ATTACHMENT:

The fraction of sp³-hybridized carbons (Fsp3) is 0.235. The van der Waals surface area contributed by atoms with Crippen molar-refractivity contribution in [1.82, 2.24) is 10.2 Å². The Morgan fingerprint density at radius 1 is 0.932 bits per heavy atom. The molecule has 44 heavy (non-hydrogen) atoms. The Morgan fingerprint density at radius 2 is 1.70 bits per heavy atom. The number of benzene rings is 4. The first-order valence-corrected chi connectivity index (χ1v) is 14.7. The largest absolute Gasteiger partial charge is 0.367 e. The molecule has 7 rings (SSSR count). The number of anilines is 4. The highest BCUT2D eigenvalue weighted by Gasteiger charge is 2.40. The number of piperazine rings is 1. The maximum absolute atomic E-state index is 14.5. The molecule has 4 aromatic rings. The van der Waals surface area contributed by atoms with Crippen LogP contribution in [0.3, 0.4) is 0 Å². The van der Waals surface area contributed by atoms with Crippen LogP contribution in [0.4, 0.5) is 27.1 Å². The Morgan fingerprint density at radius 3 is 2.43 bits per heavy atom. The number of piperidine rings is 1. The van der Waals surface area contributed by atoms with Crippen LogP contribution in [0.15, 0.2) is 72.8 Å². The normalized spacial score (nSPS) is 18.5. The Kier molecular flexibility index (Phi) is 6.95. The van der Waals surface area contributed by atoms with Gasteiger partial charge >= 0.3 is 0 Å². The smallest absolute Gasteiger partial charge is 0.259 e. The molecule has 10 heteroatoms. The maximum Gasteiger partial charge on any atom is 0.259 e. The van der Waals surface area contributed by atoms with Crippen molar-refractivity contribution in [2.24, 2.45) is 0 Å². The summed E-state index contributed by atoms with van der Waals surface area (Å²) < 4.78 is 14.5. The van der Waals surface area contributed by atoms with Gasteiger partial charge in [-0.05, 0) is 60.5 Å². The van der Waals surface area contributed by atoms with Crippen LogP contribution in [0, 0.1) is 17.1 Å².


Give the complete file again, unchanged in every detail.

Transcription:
The fraction of sp³-hybridized carbons (Fsp3) is 0.235. The van der Waals surface area contributed by atoms with Crippen molar-refractivity contribution in [1.82, 2.24) is 10.2 Å². The Morgan fingerprint density at radius 1 is 0.932 bits per heavy atom. The molecule has 44 heavy (non-hydrogen) atoms. The Morgan fingerprint density at radius 2 is 1.70 bits per heavy atom. The number of benzene rings is 4. The first-order valence-corrected chi connectivity index (χ1v) is 14.7. The largest absolute Gasteiger partial charge is 0.367 e. The molecule has 7 rings (SSSR count). The number of anilines is 4. The highest BCUT2D eigenvalue weighted by Gasteiger charge is 2.40. The number of piperazine rings is 1. The maximum absolute atomic E-state index is 14.5. The molecule has 4 aromatic rings. The van der Waals surface area contributed by atoms with Crippen LogP contribution in [0.3, 0.4) is 0 Å². The van der Waals surface area contributed by atoms with Crippen LogP contribution in [0.4, 0.5) is 27.1 Å². The Morgan fingerprint density at radius 3 is 2.43 bits per heavy atom. The number of piperidine rings is 1. The van der Waals surface area contributed by atoms with Crippen LogP contribution in [0.15, 0.2) is 72.8 Å². The normalized spacial score (nSPS) is 18.5. The Kier molecular flexibility index (Phi) is 6.95. The van der Waals surface area contributed by atoms with Gasteiger partial charge >= 0.3 is 0 Å². The smallest absolute Gasteiger partial charge is 0.259 e. The molecule has 10 heteroatoms. The maximum Gasteiger partial charge on any atom is 0.259 e. The van der Waals surface area contributed by atoms with Crippen molar-refractivity contribution in [2.24, 2.45) is 0 Å². The summed E-state index contributed by atoms with van der Waals surface area (Å²) < 4.78 is 14.5. The van der Waals surface area contributed by atoms with Gasteiger partial charge in [-0.05, 0) is 60.5 Å². The van der Waals surface area contributed by atoms with Crippen LogP contribution in [0, 0.1) is 17.1 Å².